Last year I recieved a lot of free advice telling me to lock in low natural gas rates.
[It's] doubly important to lock in today's prices before the winter pricing sets in," said Commercial Energy Consultants in December of 2011. Baltimore Gas & Electric urged me to lock in "low rates" around the same period.
But these companies knew damned well that natural gas prices would fall further. In fact, I wrote as much in these very pages.
I was spot-on. Natural gas prices got slaughtered from $3.60 to less than $2.
In that same article, I explained we wouldn't see high natural gas prices over the next year (unless we saw a brutal winter) because demand is not likely to catch up to supply this year.
So it's no surprise that after another $1.50+ drop, the fools are once again rushing out to call the bottom.
Even T. Boone Pickens thinks natural gas prices “are as low as they'll get.” But we know he talks his own book as they say.
Calling the bottom in natural gas here is like trying to call the bottom in housing. We may have spiked off recent sub-2 lows in recent days, but I don't expect it to last. It is true that U.S. natural gas production fell 0.6% in recent months as producers are cutting back on drilling due to tight margins.
But the natural gas glut is at historical perportions and growing. The Department of Energy is pegging gas production to increase by 4.5% this year.
So barring a late May hurricane, there's little chance for near-term upside here, despite Pickens' hopes.
Now that's not to say natural gas won't eventually bottom out...
It will at some point — It's just not a bet I'm willing to make without confirmation.
The Best Way to Trade It Right Now
There are some opportunities here.
One is to buy shares or long-dated call options on Chesapeake Energy. CHK got crushed into oversold territory latly.
As we noted in a recent Wealth Wire Pro report, “despite low natural gas prices, Chesapeake Energy has been hit even harder on news that its CEO has a conflict of interest because he used stakes in CHK wells as collateral for loans.”
“MACD, DMI and W%R all say its oversold, as it trades at the bottom of the lower Bollinger Band. The best way to trade this situation is by buying long-dated calls, such as the January 2013 CHK 17.50 calls at market. As soon as the smoke clears, the stock is likely to move up from here. And I'd rather not have to deal with near-term time decay with the bears battling for further immediate term downside.”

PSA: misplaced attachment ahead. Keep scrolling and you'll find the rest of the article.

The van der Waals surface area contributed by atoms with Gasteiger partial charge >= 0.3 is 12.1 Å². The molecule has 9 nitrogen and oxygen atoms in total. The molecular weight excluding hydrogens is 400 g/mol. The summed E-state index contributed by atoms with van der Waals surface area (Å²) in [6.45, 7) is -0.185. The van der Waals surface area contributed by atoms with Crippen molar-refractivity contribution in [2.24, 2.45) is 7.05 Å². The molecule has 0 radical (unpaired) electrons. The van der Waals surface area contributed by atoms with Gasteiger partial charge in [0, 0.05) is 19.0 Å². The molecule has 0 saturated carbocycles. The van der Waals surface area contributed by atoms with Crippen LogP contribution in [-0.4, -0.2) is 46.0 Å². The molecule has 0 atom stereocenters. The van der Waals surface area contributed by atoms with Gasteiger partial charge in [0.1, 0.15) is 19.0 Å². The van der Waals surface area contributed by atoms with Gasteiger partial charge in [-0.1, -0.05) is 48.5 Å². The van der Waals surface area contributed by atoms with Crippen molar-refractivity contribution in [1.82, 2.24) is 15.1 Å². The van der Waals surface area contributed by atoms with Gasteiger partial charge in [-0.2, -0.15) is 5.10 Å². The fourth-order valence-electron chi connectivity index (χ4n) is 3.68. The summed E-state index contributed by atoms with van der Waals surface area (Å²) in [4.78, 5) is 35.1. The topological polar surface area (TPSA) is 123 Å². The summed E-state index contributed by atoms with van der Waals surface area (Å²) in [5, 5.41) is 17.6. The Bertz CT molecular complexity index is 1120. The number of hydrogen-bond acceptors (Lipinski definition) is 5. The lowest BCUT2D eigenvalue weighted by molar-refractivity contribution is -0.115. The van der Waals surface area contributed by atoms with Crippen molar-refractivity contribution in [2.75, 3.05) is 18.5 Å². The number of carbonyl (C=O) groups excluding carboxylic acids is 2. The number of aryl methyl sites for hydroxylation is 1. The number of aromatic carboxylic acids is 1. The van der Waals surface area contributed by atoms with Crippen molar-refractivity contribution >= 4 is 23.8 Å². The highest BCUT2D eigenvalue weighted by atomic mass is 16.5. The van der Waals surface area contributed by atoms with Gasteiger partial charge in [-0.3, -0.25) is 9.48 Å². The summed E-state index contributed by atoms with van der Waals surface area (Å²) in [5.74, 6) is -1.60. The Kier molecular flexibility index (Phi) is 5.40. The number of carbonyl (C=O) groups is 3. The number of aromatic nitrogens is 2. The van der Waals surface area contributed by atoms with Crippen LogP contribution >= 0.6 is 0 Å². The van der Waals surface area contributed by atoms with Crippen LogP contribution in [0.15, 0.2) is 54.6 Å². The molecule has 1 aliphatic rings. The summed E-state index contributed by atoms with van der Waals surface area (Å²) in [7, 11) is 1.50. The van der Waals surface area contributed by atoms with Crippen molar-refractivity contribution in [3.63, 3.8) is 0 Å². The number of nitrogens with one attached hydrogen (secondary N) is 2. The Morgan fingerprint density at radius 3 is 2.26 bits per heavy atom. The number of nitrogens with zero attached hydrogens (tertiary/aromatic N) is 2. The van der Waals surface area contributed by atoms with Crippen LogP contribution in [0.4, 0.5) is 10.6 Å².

Just days later, shares of CHK spiked from the lower Bollinger Band, and raced to more than $20 a share. We call this the R-4 Trigger bounce.
It's still oversold to this day. And is well worth buying as natural gas sits at historic lows.
A Second Way to Trade Cheap Natural Gas
Here's a chart of Westport Innovations (NASDAQ:WPRT).
These are the guys that make “low-emission engines and fuel systems for light-, medium- and heavy-duty trucks that use natural gas as an energy source,” says Chris DeHaemer.
Even as natural gas companies got slammed on higher natural gas inventory, stocks like WPRT rocketed to heights...
It is estimated that the average long-haul truck that drives 120,000 miles per year at 5 miles per gallon could save $46,000 a year on fuel costs by switching over from diesel to natural gas.
This equates to billions of dollars in savings each year. When you realize that garbage trucks and cement trucks get two miles to the gallon... you can see where it would be worth it to switch over to natural gas as an energy source.
With $4 gasoline becoming so common, natural gas is looking like a surefire bet for truck companies across the nation.
And while the switch hasn't been swift, given the small number of natural gas refueling stations, it's happening. And you need to be in front of it to make money. Companies like Westport are priced to perfection and therefore have inherient risk of a selloff.
Companies like Cummins (CMI: NYSE) and PACCAR (PCAR: NASDAQ) are already seeing big demand for these natural gas vehicles. Clean Energy Fuels (NASDAQ: CLNE) even wants to build a network of 150 LNG truck fueling stations along major truck routes.